It's Memorial Day and millions of Americans are expected to gather to celebrate with loved ones. Health officials are encouraging people to practice safe social distancing because "the coronavirus is still not contained," FDA Commissioner Stephen Hahn warned Sunday.
Also on Monday, a group of 18 historic warplanes is scheduled to fly over Southern California to honor veterans and the health care workers fighting the coronavirus outbreak.
Nearly 98,000 people have died from the virus in the United States, more than a quarter of the 345,000 deaths worldwide, according to the Johns Hopkins University data dashboard. There are more than 5.4 million confirmed cases around the globe, and 1.6 million in the United States alone.
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Here are some highlights from Sunday:The Trump administration has banned travel from Brazil to help contain the spread of the coronavirus outbreak.Ahead of Memorial Day, FDA Commissioner Dr. Stephen Hahn warned Americans that "social distancing, hand washing and wearing masks protect us all."Kentucky Gov. Andy Beshear was hanged in effigy during a Second Amendment rally at the Capitol, sparking condemnation from both sides of the political aisle.
What we're talking about: Rats haven't been satisfied with curbside pickup or delivery amid the coronavirus pandemic. That's why they're increasingly desperate for food right now, warns the Centers for Disease Control and Prevention.
Some good news: A school district in Jacksonville, Florida, is working to make things easier for transgender students amid distancing learning. A new policy will give students to option to request their affirmed name is displayed on online learning hubs.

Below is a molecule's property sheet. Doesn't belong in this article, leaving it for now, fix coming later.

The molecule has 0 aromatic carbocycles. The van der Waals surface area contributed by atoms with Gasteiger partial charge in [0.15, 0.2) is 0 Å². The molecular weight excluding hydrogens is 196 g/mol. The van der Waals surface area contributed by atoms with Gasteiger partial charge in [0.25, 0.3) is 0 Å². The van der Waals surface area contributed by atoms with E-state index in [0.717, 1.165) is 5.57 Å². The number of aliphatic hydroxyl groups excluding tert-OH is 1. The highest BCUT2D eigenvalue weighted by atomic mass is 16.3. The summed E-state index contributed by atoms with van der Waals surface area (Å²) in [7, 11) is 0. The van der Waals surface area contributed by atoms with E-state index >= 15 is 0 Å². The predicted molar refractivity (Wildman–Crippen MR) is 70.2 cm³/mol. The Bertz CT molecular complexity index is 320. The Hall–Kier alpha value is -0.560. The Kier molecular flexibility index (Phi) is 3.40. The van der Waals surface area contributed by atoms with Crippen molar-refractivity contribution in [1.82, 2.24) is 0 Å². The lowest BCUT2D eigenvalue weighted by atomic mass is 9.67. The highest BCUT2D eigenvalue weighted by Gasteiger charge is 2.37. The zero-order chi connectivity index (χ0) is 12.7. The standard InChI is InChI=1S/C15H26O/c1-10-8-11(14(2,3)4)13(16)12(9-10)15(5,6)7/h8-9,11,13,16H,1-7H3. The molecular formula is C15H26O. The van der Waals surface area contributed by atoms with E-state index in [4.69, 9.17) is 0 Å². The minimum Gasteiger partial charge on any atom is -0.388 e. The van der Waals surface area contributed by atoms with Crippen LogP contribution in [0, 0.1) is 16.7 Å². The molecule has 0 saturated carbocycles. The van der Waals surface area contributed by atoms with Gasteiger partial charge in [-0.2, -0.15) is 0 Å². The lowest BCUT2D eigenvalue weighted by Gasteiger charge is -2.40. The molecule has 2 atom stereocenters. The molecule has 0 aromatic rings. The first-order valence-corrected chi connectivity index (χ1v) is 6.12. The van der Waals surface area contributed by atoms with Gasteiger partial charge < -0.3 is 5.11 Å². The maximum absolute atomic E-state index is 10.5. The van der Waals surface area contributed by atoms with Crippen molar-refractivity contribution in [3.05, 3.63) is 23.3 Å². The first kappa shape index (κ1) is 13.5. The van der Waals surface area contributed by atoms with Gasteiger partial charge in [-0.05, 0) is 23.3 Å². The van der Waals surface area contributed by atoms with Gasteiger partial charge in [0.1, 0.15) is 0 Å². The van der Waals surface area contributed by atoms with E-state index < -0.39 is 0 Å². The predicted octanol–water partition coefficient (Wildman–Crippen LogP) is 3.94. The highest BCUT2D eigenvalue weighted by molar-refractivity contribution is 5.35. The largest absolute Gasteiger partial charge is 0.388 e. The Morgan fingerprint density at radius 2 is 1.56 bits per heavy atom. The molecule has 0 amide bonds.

Staying Apart, Together: USA TODAY brings a newsletter about how to cope with these trying times straight to your inbox.
Historic warplanes set to fly over Southern California on Memorial Day
A group of 18 World War II planes will fly over Southern California on Monday to honor veterans and healthcare workers. The operation, called "Memorial Day: Operation Social Strong," will soar over hospitals, airports and cemeteries.
"We came up with the idea after seeing the Thunderbirds and Blue Angels making the rounds," Commemorative Air Force Inland Empire Wing Operations Manager Bill Prosser told City News Service. "We're going to be a lot slower than the T-Birds and Angels, so people can see us better. It's not like, 'Boom' — they're gone. We'll be doing 120 mph."
The U.S. Air Force's Thunderbirds and Navy's Blue Birds have flown all over the country to pay tribute to health care workers during their fight the coronavirus.
Kentucky Gov. Andy Beshear hanged in effigy during Second Amendment rally
What started out as a freedom-loving celebration of the Second Amendment ahead of Memorial Day turned into Kentucky Gov. Andy Beshear being hanged in effigy and protesters chanting outside the governor’s mansion.
The Second Amendment rally, meant to inspire people “about what it really means to be FREE,” according to Take Back Kentucky, attracted at least 100 people to the Kentucky State Capitol in Frankfort on Sunday.